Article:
XOOPS : A Day late or a Dollar Short... A felony? YES
Posted by DMal on 2010/4/4 14:20:00 (3360 reads)

Having dedicated so much mental energy in examining SB 236, I have just now sat down and looked at SB 475. I am all for tougher child support laws, but gee wiz. Under the current law, you are deemed to have intentionally not paid your child support if: 1)You were more than $5000 in arrears or 2)you have not paid in a year.

Under the new law…..it is just a crime to not pay regardless of how late you are or how much behind. Well, I’m confused….does this mean I will have been deemed to have committed a crime if I am say, one day late? Have I committed a crime if I am one dollar short ?…YES

I can discern the wisdom of the present law in the presumption that if you go late for more than one year, or if you are $5000 in arrears, then is it more likely than not that the intentional element to prove a crime exists.

I am a little tickled at the stupidity of making it a crime to be one day late or a dollar short. My child support is due on the first of each month and I send the payment in on the first…(because I get paid on the first). I suppose I will be a felon within two months since I am hyper-technically late each month by two or three days. And for all of you who do not know…you can’t pay DSS in advance…they will send you a refund. These are facts.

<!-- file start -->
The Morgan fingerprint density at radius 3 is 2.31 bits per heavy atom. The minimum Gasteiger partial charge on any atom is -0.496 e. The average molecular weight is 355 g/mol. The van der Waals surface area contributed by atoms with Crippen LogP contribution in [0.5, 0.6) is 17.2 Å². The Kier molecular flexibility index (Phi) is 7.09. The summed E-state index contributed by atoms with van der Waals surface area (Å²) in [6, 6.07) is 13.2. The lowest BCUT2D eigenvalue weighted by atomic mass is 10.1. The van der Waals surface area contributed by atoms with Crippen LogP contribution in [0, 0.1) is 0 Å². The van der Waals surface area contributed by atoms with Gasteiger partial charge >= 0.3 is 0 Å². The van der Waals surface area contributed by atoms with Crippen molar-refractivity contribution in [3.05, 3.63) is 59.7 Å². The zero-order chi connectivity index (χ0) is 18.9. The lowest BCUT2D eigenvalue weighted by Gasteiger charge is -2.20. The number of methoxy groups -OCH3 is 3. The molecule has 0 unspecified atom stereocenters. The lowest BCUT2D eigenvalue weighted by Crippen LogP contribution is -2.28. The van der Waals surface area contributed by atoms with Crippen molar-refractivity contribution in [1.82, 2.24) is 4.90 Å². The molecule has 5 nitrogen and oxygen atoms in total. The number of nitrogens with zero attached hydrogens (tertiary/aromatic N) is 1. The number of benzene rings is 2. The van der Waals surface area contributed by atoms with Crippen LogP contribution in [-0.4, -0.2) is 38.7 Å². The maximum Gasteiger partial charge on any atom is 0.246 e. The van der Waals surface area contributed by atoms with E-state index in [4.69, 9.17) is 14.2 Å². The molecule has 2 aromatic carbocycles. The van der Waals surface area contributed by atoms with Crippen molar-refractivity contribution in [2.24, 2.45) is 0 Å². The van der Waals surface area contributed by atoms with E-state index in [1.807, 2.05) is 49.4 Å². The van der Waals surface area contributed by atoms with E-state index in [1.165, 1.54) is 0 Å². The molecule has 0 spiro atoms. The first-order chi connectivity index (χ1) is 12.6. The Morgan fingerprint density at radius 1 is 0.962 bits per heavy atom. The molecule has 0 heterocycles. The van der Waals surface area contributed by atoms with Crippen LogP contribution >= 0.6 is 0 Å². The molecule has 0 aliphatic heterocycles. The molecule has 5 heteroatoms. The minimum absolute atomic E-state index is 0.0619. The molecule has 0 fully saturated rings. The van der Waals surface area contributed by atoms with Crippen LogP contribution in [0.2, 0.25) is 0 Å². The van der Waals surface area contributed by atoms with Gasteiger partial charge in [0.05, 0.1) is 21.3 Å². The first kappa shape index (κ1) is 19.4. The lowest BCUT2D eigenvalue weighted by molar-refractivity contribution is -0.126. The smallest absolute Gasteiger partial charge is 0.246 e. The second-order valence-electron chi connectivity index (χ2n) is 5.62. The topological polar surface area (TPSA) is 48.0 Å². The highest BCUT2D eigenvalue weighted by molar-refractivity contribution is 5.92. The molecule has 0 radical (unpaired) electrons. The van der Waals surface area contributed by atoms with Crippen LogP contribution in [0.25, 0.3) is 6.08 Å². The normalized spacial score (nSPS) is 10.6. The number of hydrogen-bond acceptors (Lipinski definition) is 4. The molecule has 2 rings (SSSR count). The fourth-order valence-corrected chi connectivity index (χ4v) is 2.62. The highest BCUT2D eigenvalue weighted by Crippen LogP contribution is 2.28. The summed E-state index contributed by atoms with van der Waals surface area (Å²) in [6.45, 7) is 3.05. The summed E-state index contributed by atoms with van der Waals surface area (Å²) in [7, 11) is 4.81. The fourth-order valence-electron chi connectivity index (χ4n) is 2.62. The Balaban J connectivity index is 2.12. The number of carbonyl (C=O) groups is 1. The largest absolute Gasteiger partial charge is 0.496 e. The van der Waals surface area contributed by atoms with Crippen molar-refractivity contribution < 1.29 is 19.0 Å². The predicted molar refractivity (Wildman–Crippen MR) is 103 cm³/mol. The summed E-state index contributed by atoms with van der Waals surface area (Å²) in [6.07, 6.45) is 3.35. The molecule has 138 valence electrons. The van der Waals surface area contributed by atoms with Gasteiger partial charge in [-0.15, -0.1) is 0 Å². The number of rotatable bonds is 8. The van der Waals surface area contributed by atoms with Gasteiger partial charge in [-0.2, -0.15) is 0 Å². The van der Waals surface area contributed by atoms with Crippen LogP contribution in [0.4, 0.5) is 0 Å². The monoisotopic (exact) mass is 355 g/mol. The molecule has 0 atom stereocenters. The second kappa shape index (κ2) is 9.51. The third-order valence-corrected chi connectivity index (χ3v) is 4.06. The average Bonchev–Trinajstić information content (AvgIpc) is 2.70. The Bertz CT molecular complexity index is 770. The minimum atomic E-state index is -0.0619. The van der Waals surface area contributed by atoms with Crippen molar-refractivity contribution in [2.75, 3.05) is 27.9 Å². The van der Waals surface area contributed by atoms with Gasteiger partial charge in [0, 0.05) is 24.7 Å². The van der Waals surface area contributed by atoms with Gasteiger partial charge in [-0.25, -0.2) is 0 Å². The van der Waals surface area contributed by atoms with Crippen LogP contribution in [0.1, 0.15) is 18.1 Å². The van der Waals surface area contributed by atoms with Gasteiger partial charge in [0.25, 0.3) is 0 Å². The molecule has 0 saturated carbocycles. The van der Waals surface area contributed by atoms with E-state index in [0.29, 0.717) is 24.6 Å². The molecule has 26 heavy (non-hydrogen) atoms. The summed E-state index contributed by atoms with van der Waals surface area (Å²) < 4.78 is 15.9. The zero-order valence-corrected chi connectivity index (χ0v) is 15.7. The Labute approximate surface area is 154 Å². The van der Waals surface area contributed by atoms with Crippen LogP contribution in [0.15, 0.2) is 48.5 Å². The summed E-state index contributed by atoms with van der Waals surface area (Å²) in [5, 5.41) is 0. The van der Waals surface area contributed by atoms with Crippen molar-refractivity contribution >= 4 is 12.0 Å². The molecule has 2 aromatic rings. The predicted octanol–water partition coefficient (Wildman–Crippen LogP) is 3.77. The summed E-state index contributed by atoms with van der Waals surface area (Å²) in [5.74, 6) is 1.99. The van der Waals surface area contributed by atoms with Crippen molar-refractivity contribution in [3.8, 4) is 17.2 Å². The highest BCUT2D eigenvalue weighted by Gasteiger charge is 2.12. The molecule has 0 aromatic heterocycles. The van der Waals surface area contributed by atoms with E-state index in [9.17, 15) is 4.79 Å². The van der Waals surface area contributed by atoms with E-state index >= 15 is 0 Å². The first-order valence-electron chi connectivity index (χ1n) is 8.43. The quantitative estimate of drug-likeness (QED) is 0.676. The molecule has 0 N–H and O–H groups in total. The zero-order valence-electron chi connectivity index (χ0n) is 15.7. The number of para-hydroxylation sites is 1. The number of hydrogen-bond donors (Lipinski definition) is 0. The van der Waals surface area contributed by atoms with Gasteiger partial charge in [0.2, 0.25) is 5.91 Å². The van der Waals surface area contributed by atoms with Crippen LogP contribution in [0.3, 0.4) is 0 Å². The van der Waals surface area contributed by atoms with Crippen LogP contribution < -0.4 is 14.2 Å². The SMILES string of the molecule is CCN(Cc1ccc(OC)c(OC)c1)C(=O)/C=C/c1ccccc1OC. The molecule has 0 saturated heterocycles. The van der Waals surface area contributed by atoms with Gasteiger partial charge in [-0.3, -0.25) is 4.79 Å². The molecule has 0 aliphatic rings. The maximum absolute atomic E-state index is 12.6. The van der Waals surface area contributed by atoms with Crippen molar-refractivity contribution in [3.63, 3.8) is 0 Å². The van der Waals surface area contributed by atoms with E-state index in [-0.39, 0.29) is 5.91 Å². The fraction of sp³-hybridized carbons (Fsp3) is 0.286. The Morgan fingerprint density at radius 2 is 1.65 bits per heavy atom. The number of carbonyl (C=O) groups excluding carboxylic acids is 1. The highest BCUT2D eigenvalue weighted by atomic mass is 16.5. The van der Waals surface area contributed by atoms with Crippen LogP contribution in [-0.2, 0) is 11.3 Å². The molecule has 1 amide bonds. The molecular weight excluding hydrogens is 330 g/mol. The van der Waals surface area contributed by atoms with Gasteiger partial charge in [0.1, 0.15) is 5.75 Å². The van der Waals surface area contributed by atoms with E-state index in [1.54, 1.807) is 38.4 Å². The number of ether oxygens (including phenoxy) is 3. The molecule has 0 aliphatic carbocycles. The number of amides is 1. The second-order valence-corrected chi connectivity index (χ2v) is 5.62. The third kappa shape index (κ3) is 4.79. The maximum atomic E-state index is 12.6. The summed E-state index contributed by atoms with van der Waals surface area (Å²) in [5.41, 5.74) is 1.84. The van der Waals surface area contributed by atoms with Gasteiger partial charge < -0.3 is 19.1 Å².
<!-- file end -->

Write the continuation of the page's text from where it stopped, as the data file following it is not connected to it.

How many custodial parents pay their rent or mortgage exactly on the first of each month?

This proposed change to the law is a bit ridiculous. I will support tougher child support laws but not absurd ones.
I almost secretly hope the law passes just to witness the carnage at the District Attorney’s Office of custodial parents trying to have someone thrown in jail only to find out they misplaced the check. The non-custodial parent in the meantime would have been arrested and labeled a “dead-beat”. Sounds to me like this law is just simply designed to give leverage to the custodial parent and enable them to threaten the non-custodial parent with jail time virtually every month.

Do these Senators even bother to read Senator Quinn’s proposed legislation?

Why not just have a minimum payment provision to avoid the application of the criminal statute of say 50% of the child support obligation? In other words, keep the present law in place but add that “if such obligation has fallen below 50% of the total support obligation for one year or is greater than $5000“. …..I dreamed that up in 30 seconds…can’t our Senators spend a little mental energy and come up with something better.

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